Donna R. Causey, resident of Alabama, was a teacher in the public school system for twenty years. When she retired, Donna found time to focus on her lifetime passion for historical writing. She developed the websites www.alabamapioneers and www.daysgoneby.me All her books can be purchased at Amazon.com and Barnes & Noble. She has authored numerous genealogy books. RIBBON OF LOVE: A Novel Of Colonial America (TAPESTRY OF LOVE) is her first novel in the Tapestry of Love about her family where she uses actual characters, facts, dates and places to create a story about life as it might have happened in colonial Virginia. Faith and Courage: Tapestry of Love (Volume 2) is the second book and the third FreeHearts: A Novel of Colonial America (Book 3 in the Tapestry of Love Series) Discordance: The Cottinghams (Volume 1) is the continuation of the story. . For a complete list of books, visit Donna R Causey

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34 comments

  1. Why is everyone mentioned in Alabama Pioneers rich, high born or political? Why hasn’t anything been written about Hosea Holcomb or the founding of Samford University? Looney’s Tavern or the Brooks/McFarland feud?

  2. Nancy Arnold Wood

    You never disclosed the importance of the secret stairway…possibly used for servants or to make quick getaways from harboring people in hiding.

    1. Alabama Pioneers

      We do not know why the stairway was secret, hoping to hear some other thoughts as to why it would be there and hidden.

      1. We toured a plantation home in Louisiana this past summer and the stairwell you discribe sounds similar to the servant stairway in the LA home. It was very narrow and spiraled up in such a small space (small coat closet that reaches 2 stories) the stair treads were worn from the excessive use by servants carrying heavy trays, buckets, etc. to the guests from the kitchen.
        Just a thought…

    2. Jessica Howe

      I wondered the same thing.

  3. James D. Swindle

    I give up- why did it it have a secret stairway?

  4. Lisa Miller

    there could be lots of reason, my friends. Just think about it.

  5. Sarah Thornton

    Took the whole tour. Totally enjoyed it.

  6. Chris Henderson

    It was so Jenny could get up to Forrest’s room at night when she was scared of her grandmas dog.

  7. Servant use is the likeliest explanation. Tavern guests coming down to breakfast did not generally wish to accompanied by slaves carrying topped-off chamber pots out to be emptied and cleaned.

    Since tensions still existed between settlers and Creeks at the time (a second Creek War would break out the year following the tavern’s construction), the stairway could also provide a surreptitious means of exit from the upstairs in the event of an emergency.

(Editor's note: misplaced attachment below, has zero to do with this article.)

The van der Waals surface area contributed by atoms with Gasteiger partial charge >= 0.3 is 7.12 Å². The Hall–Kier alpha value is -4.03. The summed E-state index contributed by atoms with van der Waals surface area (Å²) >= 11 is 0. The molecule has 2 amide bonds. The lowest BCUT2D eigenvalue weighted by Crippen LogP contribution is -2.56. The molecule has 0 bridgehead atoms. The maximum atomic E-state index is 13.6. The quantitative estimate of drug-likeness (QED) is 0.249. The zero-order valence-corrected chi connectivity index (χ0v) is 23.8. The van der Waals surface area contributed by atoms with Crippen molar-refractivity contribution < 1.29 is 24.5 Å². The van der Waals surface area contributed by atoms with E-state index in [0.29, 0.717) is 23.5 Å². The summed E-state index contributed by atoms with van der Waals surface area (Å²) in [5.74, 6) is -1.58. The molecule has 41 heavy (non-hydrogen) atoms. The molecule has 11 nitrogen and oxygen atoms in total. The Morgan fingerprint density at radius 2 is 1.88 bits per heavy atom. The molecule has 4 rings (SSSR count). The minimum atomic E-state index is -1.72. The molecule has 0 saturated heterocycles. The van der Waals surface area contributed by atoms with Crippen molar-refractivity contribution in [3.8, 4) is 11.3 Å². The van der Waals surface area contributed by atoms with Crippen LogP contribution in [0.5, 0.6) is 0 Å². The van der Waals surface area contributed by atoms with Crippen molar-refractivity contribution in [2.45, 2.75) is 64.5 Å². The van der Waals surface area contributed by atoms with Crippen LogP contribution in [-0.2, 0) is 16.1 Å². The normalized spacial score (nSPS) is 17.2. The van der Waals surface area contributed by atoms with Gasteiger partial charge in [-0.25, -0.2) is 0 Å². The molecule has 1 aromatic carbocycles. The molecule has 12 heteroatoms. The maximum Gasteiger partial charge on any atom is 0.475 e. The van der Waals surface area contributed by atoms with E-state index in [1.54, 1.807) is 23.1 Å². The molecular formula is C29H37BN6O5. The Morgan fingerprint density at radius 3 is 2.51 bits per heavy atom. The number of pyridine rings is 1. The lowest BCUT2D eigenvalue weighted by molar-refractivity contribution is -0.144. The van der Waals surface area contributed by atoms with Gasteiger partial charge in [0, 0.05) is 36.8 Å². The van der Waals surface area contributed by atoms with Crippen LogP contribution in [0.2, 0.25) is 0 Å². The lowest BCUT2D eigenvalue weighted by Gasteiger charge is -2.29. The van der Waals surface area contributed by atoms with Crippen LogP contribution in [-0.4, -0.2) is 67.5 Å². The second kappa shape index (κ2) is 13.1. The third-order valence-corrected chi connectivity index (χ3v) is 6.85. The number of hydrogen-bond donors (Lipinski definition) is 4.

8. […] new store houses were built, and also a two-story hotel, which was called the Irwinton Hotel, and kept by a Mr. Birch. Next door to this building was the then imposing two-story building, […]

  9. Beverly Schilling Iturbe
    1. I don’t have the answer either. I hoped someone might know more about it.

  10. Gene Hocutt

    Don’t bother reading. The article never answers the question!

  11. Cayce Rumsey

    Hideout from the Yankees ?

  12. Emily Griffin Parrish

    I grew up there and always heard it was so the daughters couldn’t leave the house without going through Mom and Dads bedroom.

  13. Judy Etheredge

    To keep the drinks safe til they sober up?

  14. Cindy Damon

    To hide from Yankee soldiers.

  15. Connie Newman Coker

    To hide from angry wives when they came looking for their husbands

  16. Sandra Roberson

    May be a part of the under ground rail road for slaves.

  17. Kevin McRae

    What a boring video….

  18. I enjoyed the video! My sister Chris and I visited there last spring tracing our family tree. The video did a good job covering some of the main streets. We never did find the exact houses they grew up in but did visit Christian Grove Church. Anyone have any info on John Wilson James or Emma Kate Cronin James we would love to hear from you.

  19. Beth Shaw Tripp

    It looks like a box stair in the photo. My 1854 house has one that goes to the upstairs bedroom, which was used by the girls of the family. It is the only access to that room. Box stairs are fairly common in early homes.

  20. Robie Sue Whitson Guy

    Possibly could have been the servants way to access the second floor so they wouldn’t disturb the family

    1. Cale Glenn

      Robie Sue Whitson Guy yep. Be seen as little as possible

  21. Janice South

    The photo at the end of the story shows how the exterior of The Tavern looked after restoration. The downstairs area was used as a studio by portrait photographer Earl Roberts for many years. Earl and his wife, Martha Ann, eventually bought the building, lovingly restored the second floor interior, and used that portion as their home. They were wonderful people. I had the privilege of working next door in the restored Wellborn House for many years.

  22. Tish Gressang

    Dianne Hornsby Roberts wonderful history